It was about the middle of the first decade of this century that I got a little bored and disillusioned with the whole ‘prog’ genre. Bear in mind by this time I had been reviewing prog, going to gigs, interviewing musicians and buying CD’s since about 1995, so I was in my mid 20’s (I started young) and needed something that wasn’t a constant retread of something that had been done before (& better) and by sheer fluke I discovered folk and folk rock.
This opened my eyes to a totally different musical discipline, an area where it wasn’t just about how many notes you knew, or how fast you could play them, being able to cover the entirety of Pink Floyd’s Comfortably Numb (complete with note by note solo) wasn’t a defining factor as to how good you thought you were, instead it was a wide genre developed on ‘word of mouth’ music. Some songs were unaccompanied; some had minimal instrumentation and maximum vocals. Coming from the rockier end of the musical spectrum, listening to singers accompanied by minimal instrumentation and where the theory of ‘less is more’ was positively encouraging, it was like a breath of fresh air. These were real songs, about real people that had the impact to move you and draw you in. I’ve always loved narrative songs, and so the movement into folk where there was a heady mix of songs about witches, Noblemen, peasants, fools provided a wonderfully rich tapestry of characters (and it’s interesting once you start listening to the whole folk/folk-rock scene, how much of this stuff seeps through into Terry Pratchett’s Discworld series) and some amazing musicians.
What’s even more exciting is that folk music and prog have always strolled together, crossing and entwining, you only need to listen to Fairport Convention’s ‘Full House’ or Shirley Collins and the Albion Band’s ‘No Roses’ to discover folk prog, whilst Jethro Tull’s ‘Songs From the Wood’, ‘Heavy Horses’ and ‘Stormwatch’ are widely considered their folk trilogy (although elements seep through later albums including ‘Broadsword and the Beast’) and bands like Comus, Trees, Dodson and Fogg and Big Big Train pull elements from cross genres to create contemporary folk songs.
Folk songs literally are the songs of the people, sung by the people, and when Martin in his Progradar Penthouse posted about this album being a great piece of folk prog, well I took one look at the album cover and Martin’s description, and knew once again that this one had to be listened to intently.
Now this duo is not a name I was familiar with, but I am always eager and ready to have a listen to anything new that takes my fancy, and diving into this I was very pleased with what I found.
The duo of Mau and Schnella wrote all the songs on this album, and are accompanied by a phalanx of friends who help enhance and round out the sounds on this album, but the driving force here is Mau’s fantastic voice, and Schnellas wonderfully dextrous guitar work.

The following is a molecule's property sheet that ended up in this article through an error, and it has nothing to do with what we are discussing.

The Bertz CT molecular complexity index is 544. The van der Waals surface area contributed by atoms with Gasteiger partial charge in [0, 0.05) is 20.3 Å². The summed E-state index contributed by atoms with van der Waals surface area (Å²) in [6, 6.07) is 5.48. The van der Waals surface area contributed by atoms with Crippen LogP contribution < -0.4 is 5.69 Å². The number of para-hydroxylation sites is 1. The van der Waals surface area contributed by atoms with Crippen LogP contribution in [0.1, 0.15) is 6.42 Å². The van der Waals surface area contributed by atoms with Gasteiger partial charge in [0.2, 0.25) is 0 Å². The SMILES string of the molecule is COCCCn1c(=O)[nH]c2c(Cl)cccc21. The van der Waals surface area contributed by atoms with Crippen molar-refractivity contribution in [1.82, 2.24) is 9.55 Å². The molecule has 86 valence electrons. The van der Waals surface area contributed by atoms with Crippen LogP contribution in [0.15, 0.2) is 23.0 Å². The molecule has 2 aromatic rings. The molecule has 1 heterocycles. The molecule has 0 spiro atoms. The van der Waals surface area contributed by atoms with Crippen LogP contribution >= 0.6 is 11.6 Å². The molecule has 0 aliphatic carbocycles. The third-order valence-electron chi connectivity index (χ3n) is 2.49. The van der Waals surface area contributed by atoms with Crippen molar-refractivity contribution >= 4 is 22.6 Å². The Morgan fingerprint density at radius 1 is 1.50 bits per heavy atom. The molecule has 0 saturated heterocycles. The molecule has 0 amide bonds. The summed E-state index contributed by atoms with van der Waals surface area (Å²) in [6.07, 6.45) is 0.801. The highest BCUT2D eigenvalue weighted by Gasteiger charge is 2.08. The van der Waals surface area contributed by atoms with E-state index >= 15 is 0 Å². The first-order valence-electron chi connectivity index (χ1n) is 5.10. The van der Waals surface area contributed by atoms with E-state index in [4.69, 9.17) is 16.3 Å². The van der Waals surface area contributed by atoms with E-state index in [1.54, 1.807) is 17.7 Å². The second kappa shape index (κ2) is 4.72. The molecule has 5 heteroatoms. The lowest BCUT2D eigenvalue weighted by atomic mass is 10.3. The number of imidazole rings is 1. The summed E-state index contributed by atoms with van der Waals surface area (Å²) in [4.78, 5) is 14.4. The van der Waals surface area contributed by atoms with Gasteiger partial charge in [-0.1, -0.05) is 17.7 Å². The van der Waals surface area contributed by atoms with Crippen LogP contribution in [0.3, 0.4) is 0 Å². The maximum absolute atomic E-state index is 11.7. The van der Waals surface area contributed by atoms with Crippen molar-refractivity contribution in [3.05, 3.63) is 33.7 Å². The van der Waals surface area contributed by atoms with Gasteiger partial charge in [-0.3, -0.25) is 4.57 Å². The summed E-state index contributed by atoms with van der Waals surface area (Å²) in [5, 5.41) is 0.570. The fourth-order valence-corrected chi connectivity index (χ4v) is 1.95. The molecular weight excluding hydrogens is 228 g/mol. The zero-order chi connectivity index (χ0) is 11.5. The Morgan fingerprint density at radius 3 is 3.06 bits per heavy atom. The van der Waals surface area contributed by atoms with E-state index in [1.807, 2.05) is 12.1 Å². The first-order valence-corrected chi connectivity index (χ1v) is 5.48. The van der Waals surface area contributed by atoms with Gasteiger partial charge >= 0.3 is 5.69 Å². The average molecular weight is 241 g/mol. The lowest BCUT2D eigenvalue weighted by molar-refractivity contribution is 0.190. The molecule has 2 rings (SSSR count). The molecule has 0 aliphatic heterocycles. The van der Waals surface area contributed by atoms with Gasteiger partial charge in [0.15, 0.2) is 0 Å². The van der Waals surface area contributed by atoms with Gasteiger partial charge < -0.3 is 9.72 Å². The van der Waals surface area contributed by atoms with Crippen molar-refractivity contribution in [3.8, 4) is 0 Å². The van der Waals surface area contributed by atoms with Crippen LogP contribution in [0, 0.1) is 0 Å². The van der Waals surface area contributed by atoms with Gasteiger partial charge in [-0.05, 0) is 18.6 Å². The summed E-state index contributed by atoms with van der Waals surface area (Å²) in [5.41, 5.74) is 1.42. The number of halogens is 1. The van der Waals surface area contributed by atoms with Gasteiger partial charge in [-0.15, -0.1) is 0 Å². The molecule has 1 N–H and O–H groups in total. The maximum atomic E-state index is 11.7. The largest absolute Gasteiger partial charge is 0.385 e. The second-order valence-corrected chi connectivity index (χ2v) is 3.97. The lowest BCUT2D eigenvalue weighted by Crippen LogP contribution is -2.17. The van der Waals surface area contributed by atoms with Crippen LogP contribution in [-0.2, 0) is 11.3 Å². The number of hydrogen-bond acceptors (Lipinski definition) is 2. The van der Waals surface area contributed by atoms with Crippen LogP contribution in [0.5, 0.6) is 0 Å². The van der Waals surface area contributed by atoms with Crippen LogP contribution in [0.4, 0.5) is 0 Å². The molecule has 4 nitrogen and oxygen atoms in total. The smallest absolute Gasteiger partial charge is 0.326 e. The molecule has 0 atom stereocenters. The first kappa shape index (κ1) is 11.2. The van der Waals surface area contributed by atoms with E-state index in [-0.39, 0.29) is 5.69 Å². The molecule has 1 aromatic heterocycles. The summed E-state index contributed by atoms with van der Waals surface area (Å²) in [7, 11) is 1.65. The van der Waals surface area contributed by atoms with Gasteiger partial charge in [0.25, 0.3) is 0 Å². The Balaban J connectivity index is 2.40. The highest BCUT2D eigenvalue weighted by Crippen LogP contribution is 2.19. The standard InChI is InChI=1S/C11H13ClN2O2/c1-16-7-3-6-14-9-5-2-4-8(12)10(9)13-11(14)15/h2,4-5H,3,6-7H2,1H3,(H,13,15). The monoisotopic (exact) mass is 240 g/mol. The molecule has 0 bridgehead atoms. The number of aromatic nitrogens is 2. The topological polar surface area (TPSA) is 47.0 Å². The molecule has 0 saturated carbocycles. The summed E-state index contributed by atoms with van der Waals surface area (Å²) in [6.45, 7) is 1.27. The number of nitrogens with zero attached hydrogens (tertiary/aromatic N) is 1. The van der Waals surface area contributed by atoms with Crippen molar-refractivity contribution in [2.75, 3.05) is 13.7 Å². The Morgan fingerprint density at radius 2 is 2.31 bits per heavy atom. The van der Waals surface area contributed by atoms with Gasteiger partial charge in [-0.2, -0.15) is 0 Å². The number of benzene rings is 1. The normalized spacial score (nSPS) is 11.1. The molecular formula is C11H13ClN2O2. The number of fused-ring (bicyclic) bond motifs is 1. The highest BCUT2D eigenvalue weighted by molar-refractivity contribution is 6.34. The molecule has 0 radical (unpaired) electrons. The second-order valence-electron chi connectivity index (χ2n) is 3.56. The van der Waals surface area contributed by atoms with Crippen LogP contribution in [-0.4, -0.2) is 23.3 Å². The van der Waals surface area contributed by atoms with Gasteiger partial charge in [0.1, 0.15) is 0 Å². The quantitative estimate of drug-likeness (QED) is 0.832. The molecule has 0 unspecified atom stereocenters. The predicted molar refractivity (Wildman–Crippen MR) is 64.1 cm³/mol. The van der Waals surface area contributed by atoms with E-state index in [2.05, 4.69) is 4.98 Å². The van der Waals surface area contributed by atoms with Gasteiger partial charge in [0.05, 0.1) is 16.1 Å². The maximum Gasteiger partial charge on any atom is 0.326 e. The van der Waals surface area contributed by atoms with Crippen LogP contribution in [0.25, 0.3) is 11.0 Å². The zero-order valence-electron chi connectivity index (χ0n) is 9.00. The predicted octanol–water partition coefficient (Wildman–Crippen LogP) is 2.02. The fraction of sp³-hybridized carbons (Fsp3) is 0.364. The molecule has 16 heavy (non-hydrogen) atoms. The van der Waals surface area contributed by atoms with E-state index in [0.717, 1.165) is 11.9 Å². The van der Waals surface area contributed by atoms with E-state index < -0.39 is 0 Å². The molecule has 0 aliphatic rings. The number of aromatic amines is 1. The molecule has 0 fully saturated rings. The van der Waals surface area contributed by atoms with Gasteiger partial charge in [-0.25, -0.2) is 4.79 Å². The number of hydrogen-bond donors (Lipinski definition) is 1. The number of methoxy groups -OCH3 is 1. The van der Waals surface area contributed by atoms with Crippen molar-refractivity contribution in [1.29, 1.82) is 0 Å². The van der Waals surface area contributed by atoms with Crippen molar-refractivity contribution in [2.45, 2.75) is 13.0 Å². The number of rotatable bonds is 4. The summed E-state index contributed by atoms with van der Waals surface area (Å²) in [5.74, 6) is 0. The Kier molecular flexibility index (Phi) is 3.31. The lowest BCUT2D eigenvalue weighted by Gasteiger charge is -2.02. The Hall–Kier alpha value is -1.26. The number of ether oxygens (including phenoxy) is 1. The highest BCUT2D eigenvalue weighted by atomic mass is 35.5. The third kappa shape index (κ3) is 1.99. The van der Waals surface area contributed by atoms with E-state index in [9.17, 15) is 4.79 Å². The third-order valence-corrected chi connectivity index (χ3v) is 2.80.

From the opening The Spire and the Old Bridge, with it’s powerful narrative about flooding a town for a reservoir, one which is all too familiar for people who lived in areas of the peak district, and as I said earlier this is songs about people sung by people, and Melanie with her vocals draws you into the story.
The harmony vocals between them both are also sublime, which is as it should be on a record like this.
If you pare back the instrumentation and bring it down to the vocals and the guitars then there is no margin for error, and there is no error throughout this record, as both musically and lyrically it hits the spot.
Melanie and Martin are both experienced musicians and storytellers, and throughout this album (particularly the clever segue from The Spire and the Old Bridge to Treasured Memories) the songs flow like a fine wine, and I continue to be impressed by musicians who write songs in English when it isn’t their native tongue (particularly when the lyrics here have warmth, depth, emotion, and are better than some English lyrics I’ve heard recently) they go to their native Germany on the dramatic and fantastic Die Zwerg vom Iberg, (The Dwarfs of Iberg) which again flows into the The Dwarfs King.
Not only do they know how to write a tune, draw in some wonderfully heartfelt lyrics (My Dear Children, with it’s evocative imagery and lyrics that come straight from the heart) they also know how to structure an album.
This isn’t a dip in, dip out record, this is an album you put on the CD player (sorry Martin, doesn’t look like a vinyl is available) settle down in your favourite armchair and let the luxurious music immerses you as you get drawn into their world.
From drowning villages to cowboys (Wild West) sublime guitar playing and fantastic harmony vocals, then what’s not to love about this record?
As well as being musical partners Melanie & Martin are partners in life, and this record bristles with the emotion and warmth that couples making music can bring, and this can nestle comfortably alongside musical partnerships like Richard and Linda Thompson or John & Beverley Martyn, as it’s musical chops more than brings this up to being in that illustrious company.
This, as you can imagine is fantastic musical journey, a step away from the normal prog that I get to listen to, and draws me back into the folk side of things, which is where I go when I want some emotional power, and this album has it in spades.
An absolute essential purchase.
Released 27th November 2017